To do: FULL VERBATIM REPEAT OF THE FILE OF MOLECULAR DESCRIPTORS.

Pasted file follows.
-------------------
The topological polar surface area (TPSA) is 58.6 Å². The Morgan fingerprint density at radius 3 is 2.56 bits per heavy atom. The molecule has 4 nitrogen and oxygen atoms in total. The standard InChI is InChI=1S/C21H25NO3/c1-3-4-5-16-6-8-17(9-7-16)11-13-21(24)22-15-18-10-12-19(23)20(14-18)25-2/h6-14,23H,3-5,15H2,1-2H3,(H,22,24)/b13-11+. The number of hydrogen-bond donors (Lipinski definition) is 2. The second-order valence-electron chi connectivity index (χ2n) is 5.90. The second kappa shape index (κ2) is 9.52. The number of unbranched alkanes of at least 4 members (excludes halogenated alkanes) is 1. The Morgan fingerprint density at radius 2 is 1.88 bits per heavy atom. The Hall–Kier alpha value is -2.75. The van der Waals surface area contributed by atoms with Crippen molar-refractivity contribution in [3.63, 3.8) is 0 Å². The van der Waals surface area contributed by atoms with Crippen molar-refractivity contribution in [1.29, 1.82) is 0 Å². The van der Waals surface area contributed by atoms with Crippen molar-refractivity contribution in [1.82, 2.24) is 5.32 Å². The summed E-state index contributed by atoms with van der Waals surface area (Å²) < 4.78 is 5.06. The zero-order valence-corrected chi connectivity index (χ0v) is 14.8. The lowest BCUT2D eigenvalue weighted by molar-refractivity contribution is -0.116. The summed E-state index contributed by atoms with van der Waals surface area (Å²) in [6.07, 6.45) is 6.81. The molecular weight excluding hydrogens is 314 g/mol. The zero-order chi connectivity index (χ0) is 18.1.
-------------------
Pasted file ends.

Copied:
The topological polar surface area (TPSA) is 58.6 Å². The Morgan fingerprint density at radius 3 is 2.56 bits per heavy atom. The molecule has 4 nitrogen and oxygen atoms in total. The standard InChI is InChI=1S/C21H25NO3/c1-3-4-5-16-6-8-17(9-7-16)11-13-21(24)22-15-18-10-12-19(23)20(14-18)25-2/h6-14,23H,3-5,15H2,1-2H3,(H,22,24)/b13-11+. The number of hydrogen-bond donors (Lipinski definition) is 2. The second-order valence-electron chi connectivity index (χ2n) is 5.90. The second kappa shape index (κ2) is 9.52. The number of unbranched alkanes of at least 4 members (excludes halogenated alkanes) is 1. The Morgan fingerprint density at radius 2 is 1.88 bits per heavy atom. The Hall–Kier alpha value is -2.75. The van der Waals surface area contributed by atoms with Crippen molar-refractivity contribution in [3.63, 3.8) is 0 Å². The van der Waals surface area contributed by atoms with Crippen molar-refractivity contribution in [1.29, 1.82) is 0 Å². The van der Waals surface area contributed by atoms with Crippen molar-refractivity contribution in [1.82, 2.24) is 5.32 Å². The summed E-state index contributed by atoms with van der Waals surface area (Å²) < 4.78 is 5.06. The zero-order valence-corrected chi connectivity index (χ0v) is 14.8. The lowest BCUT2D eigenvalue weighted by molar-refractivity contribution is -0.116. The summed E-state index contributed by atoms with van der Waals surface area (Å²) in [6.07, 6.45) is 6.81. The molecular weight excluding hydrogens is 314 g/mol. The zero-order chi connectivity index (χ0) is 18.1.